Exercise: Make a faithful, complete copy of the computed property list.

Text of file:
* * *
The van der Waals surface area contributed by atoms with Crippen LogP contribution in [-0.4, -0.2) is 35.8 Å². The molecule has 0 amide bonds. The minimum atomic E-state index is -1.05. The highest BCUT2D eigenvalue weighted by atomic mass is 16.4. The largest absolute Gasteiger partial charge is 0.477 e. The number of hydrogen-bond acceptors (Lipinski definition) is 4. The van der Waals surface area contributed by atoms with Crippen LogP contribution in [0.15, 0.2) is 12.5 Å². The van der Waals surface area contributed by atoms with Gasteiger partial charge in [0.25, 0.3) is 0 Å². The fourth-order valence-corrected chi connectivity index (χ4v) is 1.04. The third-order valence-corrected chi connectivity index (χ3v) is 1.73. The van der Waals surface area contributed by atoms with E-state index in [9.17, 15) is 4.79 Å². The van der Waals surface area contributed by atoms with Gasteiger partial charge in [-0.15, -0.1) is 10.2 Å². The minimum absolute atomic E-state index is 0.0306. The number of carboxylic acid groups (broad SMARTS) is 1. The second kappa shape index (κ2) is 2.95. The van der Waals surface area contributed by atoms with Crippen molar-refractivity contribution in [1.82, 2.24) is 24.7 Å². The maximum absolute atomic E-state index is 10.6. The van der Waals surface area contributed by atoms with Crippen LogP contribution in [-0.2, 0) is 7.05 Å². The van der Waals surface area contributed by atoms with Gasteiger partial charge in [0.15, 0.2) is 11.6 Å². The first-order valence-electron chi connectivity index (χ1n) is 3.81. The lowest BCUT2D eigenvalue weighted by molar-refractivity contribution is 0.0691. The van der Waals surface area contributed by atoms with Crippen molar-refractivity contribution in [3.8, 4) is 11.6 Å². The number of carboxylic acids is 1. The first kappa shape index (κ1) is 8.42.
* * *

The van der Waals surface area contributed by atoms with Crippen LogP contribution in [-0.4, -0.2) is 35.8 Å². The molecule has 0 amide bonds. The minimum atomic E-state index is -1.05. The highest BCUT2D eigenvalue weighted by atomic mass is 16.4. The largest absolute Gasteiger partial charge is 0.477 e. The number of hydrogen-bond acceptors (Lipinski definition) is 4. The van der Waals surface area contributed by atoms with Crippen LogP contribution in [0.15, 0.2) is 12.5 Å². The van der Waals surface area contributed by atoms with Gasteiger partial charge in [0.25, 0.3) is 0 Å². The fourth-order valence-corrected chi connectivity index (χ4v) is 1.04. The third-order valence-corrected chi connectivity index (χ3v) is 1.73. The van der Waals surface area contributed by atoms with E-state index in [9.17, 15) is 4.79 Å². The van der Waals surface area contributed by atoms with Gasteiger partial charge in [-0.15, -0.1) is 10.2 Å². The minimum absolute atomic E-state index is 0.0306. The number of carboxylic acid groups (broad SMARTS) is 1. The second kappa shape index (κ2) is 2.95. The van der Waals surface area contributed by atoms with Crippen molar-refractivity contribution in [1.82, 2.24) is 24.7 Å². The maximum absolute atomic E-state index is 10.6. The van der Waals surface area contributed by atoms with Crippen LogP contribution in [-0.2, 0) is 7.05 Å². The van der Waals surface area contributed by atoms with Gasteiger partial charge in [0.15, 0.2) is 11.6 Å². The first-order valence-electron chi connectivity index (χ1n) is 3.81. The lowest BCUT2D eigenvalue weighted by molar-refractivity contribution is 0.0691. The van der Waals surface area contributed by atoms with Crippen molar-refractivity contribution in [3.8, 4) is 11.6 Å². The number of carboxylic acids is 1. The first kappa shape index (κ1) is 8.42.